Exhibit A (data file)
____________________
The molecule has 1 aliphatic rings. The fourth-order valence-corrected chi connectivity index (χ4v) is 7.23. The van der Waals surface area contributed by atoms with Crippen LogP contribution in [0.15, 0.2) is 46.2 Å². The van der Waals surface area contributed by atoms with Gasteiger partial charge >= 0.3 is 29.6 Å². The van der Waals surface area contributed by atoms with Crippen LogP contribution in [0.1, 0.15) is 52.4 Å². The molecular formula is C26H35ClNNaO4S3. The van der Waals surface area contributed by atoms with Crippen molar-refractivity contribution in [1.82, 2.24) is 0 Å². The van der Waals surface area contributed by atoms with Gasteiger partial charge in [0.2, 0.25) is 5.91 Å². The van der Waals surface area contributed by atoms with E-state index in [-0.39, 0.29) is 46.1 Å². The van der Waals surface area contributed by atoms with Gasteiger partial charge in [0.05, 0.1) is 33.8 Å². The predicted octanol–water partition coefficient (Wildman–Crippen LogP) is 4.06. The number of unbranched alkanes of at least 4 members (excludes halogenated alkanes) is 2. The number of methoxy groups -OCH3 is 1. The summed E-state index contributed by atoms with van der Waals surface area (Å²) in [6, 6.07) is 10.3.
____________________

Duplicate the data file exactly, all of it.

The molecule has 1 aliphatic rings. The fourth-order valence-corrected chi connectivity index (χ4v) is 7.23. The van der Waals surface area contributed by atoms with Crippen LogP contribution in [0.15, 0.2) is 46.2 Å². The van der Waals surface area contributed by atoms with Gasteiger partial charge >= 0.3 is 29.6 Å². The van der Waals surface area contributed by atoms with Crippen LogP contribution in [0.1, 0.15) is 52.4 Å². The molecular formula is C26H35ClNNaO4S3. The van der Waals surface area contributed by atoms with Crippen molar-refractivity contribution in [1.82, 2.24) is 0 Å². The van der Waals surface area contributed by atoms with Gasteiger partial charge in [0.2, 0.25) is 5.91 Å². The van der Waals surface area contributed by atoms with E-state index in [-0.39, 0.29) is 46.1 Å². The van der Waals surface area contributed by atoms with Gasteiger partial charge in [0.05, 0.1) is 33.8 Å². The predicted octanol–water partition coefficient (Wildman–Crippen LogP) is 4.06. The number of unbranched alkanes of at least 4 members (excludes halogenated alkanes) is 2. The number of methoxy groups -OCH3 is 1. The summed E-state index contributed by atoms with van der Waals surface area (Å²) in [6, 6.07) is 10.3.